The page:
GJELTEN: Several conservative groups that wanted to maintain national origin quotas were persuaded that a family unification emphasis would accomplish the same thing, and they agreed to support Feighan's version of the immigration reform. The bill passed, and President Johnson signed it in an outdoor ceremony under the Statue of Liberty. Because of Feighan's changes to the bill, no one, including Johnson, thought it would have much effect on who would be immigrating to the United States.


JOHNSON: This bill that we will sign today is not a revolutionary bill. It does not affect the lives of millions.

GJELTEN: But it did turn out to be revolutionary - ironically, in good part because of Michael Feighan's changes. In the end, the emphasis on family unification led to chain migration. A Korean woman who married a U.S. serviceman and became a citizen could bring over all her brothers and sisters, plus their spouses, who in turn could bring their brothers and sisters. And it was mostly people from the developing countries who were inclined to do that.

MUZAFFAR CHISTI: You had a huge pent-up feeling of wanting to come to the new world.

GJELTEN: Muzaffar Chisti is a senior lawyer at the Migration Policy Institute.

CHISTI: These countries were coming out of their colonial powers. And they were breathing the fruit of freedom and fruit of new education.

GJELTEN: As immigrants from Asia, Africa, the Middle East and Latin America gained a foothold in this country, the family unification provisions of the 1965 law enabled their members to grow exponentially. Before the law was passed, 7 of 8 immigrants were from Europe. Fifty years later, 9 of 10 immigrants are from outside Europe. Muzaffar Chisti, himself an immigrant from India, says the United States - intentionally or not - sent a new message to the rest of the world.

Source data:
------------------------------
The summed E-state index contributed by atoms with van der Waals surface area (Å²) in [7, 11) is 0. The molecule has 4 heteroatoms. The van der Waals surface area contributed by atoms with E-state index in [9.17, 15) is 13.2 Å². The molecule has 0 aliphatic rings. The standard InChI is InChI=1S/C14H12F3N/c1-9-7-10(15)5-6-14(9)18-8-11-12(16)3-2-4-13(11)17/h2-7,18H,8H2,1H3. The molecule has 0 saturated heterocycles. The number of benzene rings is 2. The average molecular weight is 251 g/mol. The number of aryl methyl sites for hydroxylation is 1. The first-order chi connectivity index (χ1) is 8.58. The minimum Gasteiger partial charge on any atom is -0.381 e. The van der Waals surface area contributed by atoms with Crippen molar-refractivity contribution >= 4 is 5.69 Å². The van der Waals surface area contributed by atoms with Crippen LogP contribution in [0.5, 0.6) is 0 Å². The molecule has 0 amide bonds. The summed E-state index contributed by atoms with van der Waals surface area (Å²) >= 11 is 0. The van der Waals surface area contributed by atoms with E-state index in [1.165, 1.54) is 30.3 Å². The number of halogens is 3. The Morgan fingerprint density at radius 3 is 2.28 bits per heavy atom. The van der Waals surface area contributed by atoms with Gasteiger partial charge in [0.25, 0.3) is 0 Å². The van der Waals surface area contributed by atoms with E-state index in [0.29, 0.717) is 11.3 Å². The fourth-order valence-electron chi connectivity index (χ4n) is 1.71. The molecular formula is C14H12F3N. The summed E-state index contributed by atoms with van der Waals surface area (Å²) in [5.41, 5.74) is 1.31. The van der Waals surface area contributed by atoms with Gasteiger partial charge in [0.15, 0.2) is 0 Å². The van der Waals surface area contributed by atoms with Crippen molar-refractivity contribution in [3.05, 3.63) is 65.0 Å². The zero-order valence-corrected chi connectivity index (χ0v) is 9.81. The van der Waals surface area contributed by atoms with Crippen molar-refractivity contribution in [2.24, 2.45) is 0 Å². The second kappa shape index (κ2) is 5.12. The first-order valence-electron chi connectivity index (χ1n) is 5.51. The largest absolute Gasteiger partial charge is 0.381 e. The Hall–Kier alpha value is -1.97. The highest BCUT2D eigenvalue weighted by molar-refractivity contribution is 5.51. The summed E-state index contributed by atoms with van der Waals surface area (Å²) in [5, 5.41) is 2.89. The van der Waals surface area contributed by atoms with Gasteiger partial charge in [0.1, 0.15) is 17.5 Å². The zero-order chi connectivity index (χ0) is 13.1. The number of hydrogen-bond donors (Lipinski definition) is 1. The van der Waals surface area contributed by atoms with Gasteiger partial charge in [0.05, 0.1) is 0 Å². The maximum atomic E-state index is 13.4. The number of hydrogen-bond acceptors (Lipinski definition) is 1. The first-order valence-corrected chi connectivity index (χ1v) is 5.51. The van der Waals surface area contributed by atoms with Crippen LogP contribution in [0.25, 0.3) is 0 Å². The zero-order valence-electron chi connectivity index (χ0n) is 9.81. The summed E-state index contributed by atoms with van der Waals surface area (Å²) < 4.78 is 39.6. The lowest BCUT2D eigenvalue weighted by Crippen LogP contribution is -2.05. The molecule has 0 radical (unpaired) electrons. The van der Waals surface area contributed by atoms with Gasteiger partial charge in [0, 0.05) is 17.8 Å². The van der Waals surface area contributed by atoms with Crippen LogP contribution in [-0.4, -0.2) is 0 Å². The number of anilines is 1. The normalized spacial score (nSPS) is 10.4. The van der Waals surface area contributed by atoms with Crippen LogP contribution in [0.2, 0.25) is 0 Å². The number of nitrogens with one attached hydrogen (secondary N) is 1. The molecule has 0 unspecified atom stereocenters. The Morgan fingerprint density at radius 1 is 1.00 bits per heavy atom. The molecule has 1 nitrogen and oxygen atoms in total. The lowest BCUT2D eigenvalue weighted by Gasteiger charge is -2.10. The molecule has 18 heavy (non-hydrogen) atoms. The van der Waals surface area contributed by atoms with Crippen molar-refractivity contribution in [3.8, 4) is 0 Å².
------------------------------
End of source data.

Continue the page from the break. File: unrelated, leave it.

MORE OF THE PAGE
CHISTI: That America is not just a place for certain privileged nationalities to come. We are truly the first universal nation. That may have been the promise of the founding fathers, but it took a long time to realize it. And the '65 act was critical in making that happen.

GJELTEN: It is happening now in a big way. At the naturalization ceremony here this August, just two of the 30 new American citizens came from Europe. Bolormaa Yunren is from Mongolia.

BOLORMAA YUNREN: I am very, very happy to become a part of this great country. It's a country of great opportunity, of great dreams, of education, work, to fulfill your happiness.

GJELTEN: But on this 50th anniversary, not everyone is celebrating this law that made America more diverse. In this election season, there's a new complaint. Not only are there too many foreigners, they're not white enough. U.S. law changed the kind of people allowed to come here.


ANN COULTER: The 1965 Act did that through a series of complicated rules to bring in people from cultures as different from ours as possible and as poor as possible.

GJELTEN: Conservative commentator Ann Coulter with a view echoed in comments by Donald Trump and others. In this interview on C-SPAN's "Book TV," Coulter suggests that liberals engineered the post-'65 immigration influx in order to attract new voters for the Democratic Party. Immigrants do tend to vote Democratic, but the rules that brought them here are largely the product of a scheme devised originally to keep different cultures out - one example of how a law approved 50 years ago today has had effects no one saw coming. Tom Gjelten, NPR News.